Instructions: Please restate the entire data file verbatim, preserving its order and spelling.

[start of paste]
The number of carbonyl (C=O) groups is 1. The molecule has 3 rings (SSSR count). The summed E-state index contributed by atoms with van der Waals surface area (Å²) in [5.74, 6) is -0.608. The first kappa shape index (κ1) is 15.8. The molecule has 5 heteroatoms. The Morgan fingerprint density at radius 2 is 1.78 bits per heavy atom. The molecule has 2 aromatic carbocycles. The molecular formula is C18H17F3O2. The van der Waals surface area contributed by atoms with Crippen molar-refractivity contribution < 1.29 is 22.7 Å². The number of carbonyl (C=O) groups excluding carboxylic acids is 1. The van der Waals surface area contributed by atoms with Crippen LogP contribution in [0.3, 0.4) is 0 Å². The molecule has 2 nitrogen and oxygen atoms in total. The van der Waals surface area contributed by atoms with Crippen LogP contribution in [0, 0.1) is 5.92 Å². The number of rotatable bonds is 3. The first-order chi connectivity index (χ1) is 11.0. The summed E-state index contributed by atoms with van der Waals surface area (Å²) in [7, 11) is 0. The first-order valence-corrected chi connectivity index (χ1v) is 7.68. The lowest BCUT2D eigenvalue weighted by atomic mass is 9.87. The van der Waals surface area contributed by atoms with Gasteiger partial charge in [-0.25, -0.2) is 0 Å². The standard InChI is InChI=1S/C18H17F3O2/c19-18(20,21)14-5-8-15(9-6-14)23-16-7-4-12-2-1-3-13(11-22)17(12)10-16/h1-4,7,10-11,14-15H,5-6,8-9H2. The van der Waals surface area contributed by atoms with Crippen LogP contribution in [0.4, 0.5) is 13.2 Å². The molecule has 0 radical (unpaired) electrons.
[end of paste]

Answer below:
The number of carbonyl (C=O) groups is 1. The molecule has 3 rings (SSSR count). The summed E-state index contributed by atoms with van der Waals surface area (Å²) in [5.74, 6) is -0.608. The first kappa shape index (κ1) is 15.8. The molecule has 5 heteroatoms. The Morgan fingerprint density at radius 2 is 1.78 bits per heavy atom. The molecule has 2 aromatic carbocycles. The molecular formula is C18H17F3O2. The van der Waals surface area contributed by atoms with Crippen molar-refractivity contribution < 1.29 is 22.7 Å². The number of carbonyl (C=O) groups excluding carboxylic acids is 1. The van der Waals surface area contributed by atoms with Crippen LogP contribution in [0.3, 0.4) is 0 Å². The molecule has 2 nitrogen and oxygen atoms in total. The van der Waals surface area contributed by atoms with Crippen LogP contribution in [0, 0.1) is 5.92 Å². The number of rotatable bonds is 3. The first-order chi connectivity index (χ1) is 11.0. The summed E-state index contributed by atoms with van der Waals surface area (Å²) in [7, 11) is 0. The first-order valence-corrected chi connectivity index (χ1v) is 7.68. The lowest BCUT2D eigenvalue weighted by atomic mass is 9.87. The van der Waals surface area contributed by atoms with Gasteiger partial charge in [-0.25, -0.2) is 0 Å². The standard InChI is InChI=1S/C18H17F3O2/c19-18(20,21)14-5-8-15(9-6-14)23-16-7-4-12-2-1-3-13(11-22)17(12)10-16/h1-4,7,10-11,14-15H,5-6,8-9H2. The van der Waals surface area contributed by atoms with Crippen LogP contribution in [0.4, 0.5) is 13.2 Å². The molecule has 0 radical (unpaired) electrons.